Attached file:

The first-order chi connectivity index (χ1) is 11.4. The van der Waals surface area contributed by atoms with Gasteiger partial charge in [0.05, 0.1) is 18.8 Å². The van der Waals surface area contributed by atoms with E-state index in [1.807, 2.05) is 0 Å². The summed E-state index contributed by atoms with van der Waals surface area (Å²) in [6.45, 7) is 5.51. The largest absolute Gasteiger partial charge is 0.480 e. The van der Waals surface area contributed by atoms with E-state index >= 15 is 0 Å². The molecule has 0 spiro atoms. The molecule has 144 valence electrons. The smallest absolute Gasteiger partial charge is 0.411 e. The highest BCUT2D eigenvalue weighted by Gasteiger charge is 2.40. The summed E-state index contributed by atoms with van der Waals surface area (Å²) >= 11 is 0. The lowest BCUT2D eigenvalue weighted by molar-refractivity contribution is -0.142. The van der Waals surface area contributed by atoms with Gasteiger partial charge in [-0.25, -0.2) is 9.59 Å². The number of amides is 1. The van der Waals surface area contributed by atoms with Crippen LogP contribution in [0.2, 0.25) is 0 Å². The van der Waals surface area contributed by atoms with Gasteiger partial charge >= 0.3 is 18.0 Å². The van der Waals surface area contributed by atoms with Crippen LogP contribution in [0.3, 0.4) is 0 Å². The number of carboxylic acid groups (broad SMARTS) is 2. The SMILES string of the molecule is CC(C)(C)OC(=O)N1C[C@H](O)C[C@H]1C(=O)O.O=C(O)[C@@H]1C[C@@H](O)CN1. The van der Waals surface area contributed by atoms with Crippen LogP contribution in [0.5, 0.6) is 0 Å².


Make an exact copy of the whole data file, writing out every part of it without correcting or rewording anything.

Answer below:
The first-order chi connectivity index (χ1) is 11.4. The van der Waals surface area contributed by atoms with Gasteiger partial charge in [0.05, 0.1) is 18.8 Å². The van der Waals surface area contributed by atoms with E-state index in [1.807, 2.05) is 0 Å². The summed E-state index contributed by atoms with van der Waals surface area (Å²) in [6.45, 7) is 5.51. The largest absolute Gasteiger partial charge is 0.480 e. The van der Waals surface area contributed by atoms with E-state index >= 15 is 0 Å². The molecule has 0 spiro atoms. The molecule has 144 valence electrons. The smallest absolute Gasteiger partial charge is 0.411 e. The highest BCUT2D eigenvalue weighted by Gasteiger charge is 2.40. The summed E-state index contributed by atoms with van der Waals surface area (Å²) >= 11 is 0. The lowest BCUT2D eigenvalue weighted by molar-refractivity contribution is -0.142. The van der Waals surface area contributed by atoms with Gasteiger partial charge in [-0.25, -0.2) is 9.59 Å². The number of amides is 1. The van der Waals surface area contributed by atoms with Crippen LogP contribution in [0.2, 0.25) is 0 Å². The van der Waals surface area contributed by atoms with Gasteiger partial charge >= 0.3 is 18.0 Å². The van der Waals surface area contributed by atoms with Crippen LogP contribution in [0.3, 0.4) is 0 Å². The number of carboxylic acid groups (broad SMARTS) is 2. The SMILES string of the molecule is CC(C)(C)OC(=O)N1C[C@H](O)C[C@H]1C(=O)O.O=C(O)[C@@H]1C[C@@H](O)CN1. The van der Waals surface area contributed by atoms with Crippen LogP contribution in [0.5, 0.6) is 0 Å².